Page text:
WASHINGTON – The Biden administration acted Monday to protect people suffering long-term health consequences from COVID-19 from discrimination.
"We're bringing agencies together to make sure Americans with long COVID, who have a disability, have access to the rights and resources that are due under the disability law," President Joe Biden said during an event celebrating the 31st anniversary of the Americans with Disabilities Act.
Biden said that includes accommodations and services in the workplace, schools and the healthcare system.
The departments of Health, Justice, Education and Labor released guidance explaining that long COVID can be a disability under various federal civil rights laws.
For example, the guidance says long COVID can qualify as a disability under the ADA if it substantially limits one or more major life activity. Those include working, performing manual tasks, sleeping, eating, breathing, concentrating and communicating.
The Department of Labor launched a new webpage with information on how to request workplace accommodations.
The Education Department clarified schools' responsibilities to students for whom long COVID is a disability.
"Many Americans who seemingly recover from the virus still face lingering challenges," Biden said.
About 30% of COVID-19 patients reported persistent symptoms as long as nine months after illness, according to a study published in JAMA Network Open in February.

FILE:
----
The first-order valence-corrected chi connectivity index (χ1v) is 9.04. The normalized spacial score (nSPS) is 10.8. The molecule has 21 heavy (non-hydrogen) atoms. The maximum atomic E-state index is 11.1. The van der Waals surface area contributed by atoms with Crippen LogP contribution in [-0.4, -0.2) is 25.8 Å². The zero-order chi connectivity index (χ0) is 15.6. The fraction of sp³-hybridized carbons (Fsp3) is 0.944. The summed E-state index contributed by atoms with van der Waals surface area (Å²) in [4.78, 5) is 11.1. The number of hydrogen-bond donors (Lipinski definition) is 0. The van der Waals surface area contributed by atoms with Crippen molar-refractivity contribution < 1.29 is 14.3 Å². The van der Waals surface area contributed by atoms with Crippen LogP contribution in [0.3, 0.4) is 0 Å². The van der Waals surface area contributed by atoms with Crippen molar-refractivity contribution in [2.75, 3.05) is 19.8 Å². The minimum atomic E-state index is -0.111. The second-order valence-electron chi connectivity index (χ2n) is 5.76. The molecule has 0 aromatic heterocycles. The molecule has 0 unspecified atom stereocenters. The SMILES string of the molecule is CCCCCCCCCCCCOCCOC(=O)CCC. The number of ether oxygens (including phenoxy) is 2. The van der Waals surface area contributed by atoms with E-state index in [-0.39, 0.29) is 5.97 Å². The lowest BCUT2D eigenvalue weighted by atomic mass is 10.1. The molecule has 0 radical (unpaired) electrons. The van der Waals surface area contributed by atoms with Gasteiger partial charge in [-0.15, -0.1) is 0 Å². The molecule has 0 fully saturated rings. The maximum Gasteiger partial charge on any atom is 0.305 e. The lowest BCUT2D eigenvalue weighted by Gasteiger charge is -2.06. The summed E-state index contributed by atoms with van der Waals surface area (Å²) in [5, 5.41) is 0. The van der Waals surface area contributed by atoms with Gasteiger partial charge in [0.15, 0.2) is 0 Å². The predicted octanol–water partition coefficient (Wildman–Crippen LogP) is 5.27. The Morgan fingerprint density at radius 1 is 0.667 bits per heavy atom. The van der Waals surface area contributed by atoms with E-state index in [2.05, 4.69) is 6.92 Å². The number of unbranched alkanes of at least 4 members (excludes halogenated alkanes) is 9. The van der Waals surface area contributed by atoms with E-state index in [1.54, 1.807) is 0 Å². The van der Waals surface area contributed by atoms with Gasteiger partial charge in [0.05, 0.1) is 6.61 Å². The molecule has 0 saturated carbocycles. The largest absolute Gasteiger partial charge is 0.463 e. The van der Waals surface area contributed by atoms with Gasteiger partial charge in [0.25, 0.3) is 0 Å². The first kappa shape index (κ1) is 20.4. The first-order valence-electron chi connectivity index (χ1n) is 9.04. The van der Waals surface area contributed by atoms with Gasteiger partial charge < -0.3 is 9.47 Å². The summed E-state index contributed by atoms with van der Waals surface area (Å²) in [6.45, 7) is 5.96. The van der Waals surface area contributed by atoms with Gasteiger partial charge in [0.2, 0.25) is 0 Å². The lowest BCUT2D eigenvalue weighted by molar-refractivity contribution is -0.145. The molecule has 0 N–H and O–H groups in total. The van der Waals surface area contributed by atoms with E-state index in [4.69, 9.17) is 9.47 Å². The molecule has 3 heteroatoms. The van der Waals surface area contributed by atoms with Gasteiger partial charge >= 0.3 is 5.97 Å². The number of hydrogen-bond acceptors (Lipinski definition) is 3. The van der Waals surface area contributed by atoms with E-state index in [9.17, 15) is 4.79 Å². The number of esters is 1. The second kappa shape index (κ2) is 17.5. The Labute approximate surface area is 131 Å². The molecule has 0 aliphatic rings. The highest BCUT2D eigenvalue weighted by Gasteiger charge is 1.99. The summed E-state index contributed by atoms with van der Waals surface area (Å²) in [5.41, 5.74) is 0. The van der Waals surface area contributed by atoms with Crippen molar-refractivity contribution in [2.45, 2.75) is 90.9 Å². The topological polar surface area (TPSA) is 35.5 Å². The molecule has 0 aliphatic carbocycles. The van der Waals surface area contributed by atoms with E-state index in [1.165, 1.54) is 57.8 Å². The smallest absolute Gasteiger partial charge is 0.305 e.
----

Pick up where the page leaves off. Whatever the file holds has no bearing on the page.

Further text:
These symptoms included fatigue, shortness of breath, sleeping disorders, fevers, gastrointestinal issues, anxiety and depression, and so-called "brain fog."
Researchers have found women are more likely to have long COVID-19 than men. Also, the likelihood of persistent symptoms increases with age.
In February, Dr. Anthony Fauci announced the launch of a nationwide initiative to study long COVID, which he called Post Acute Sequelae of SARS-CoV-2 (PASC).
Monday's announcement on disability protections was praised by Protect Our Care, a group created to protect and expand the Affordable Care Act. Executive director Brad Woodhouse called long COVID a serious condition affecting an untold number of Americans.
"While the scale of this problem is unlikely to be understood for years to come," he said, "it is clear that Americans with long COVID-19 need relief now."
Contributing: Adrianna Rodriguez.
This article originally appeared on USA TODAY: Biden: anti-discrimination laws protect people disabled by long COVID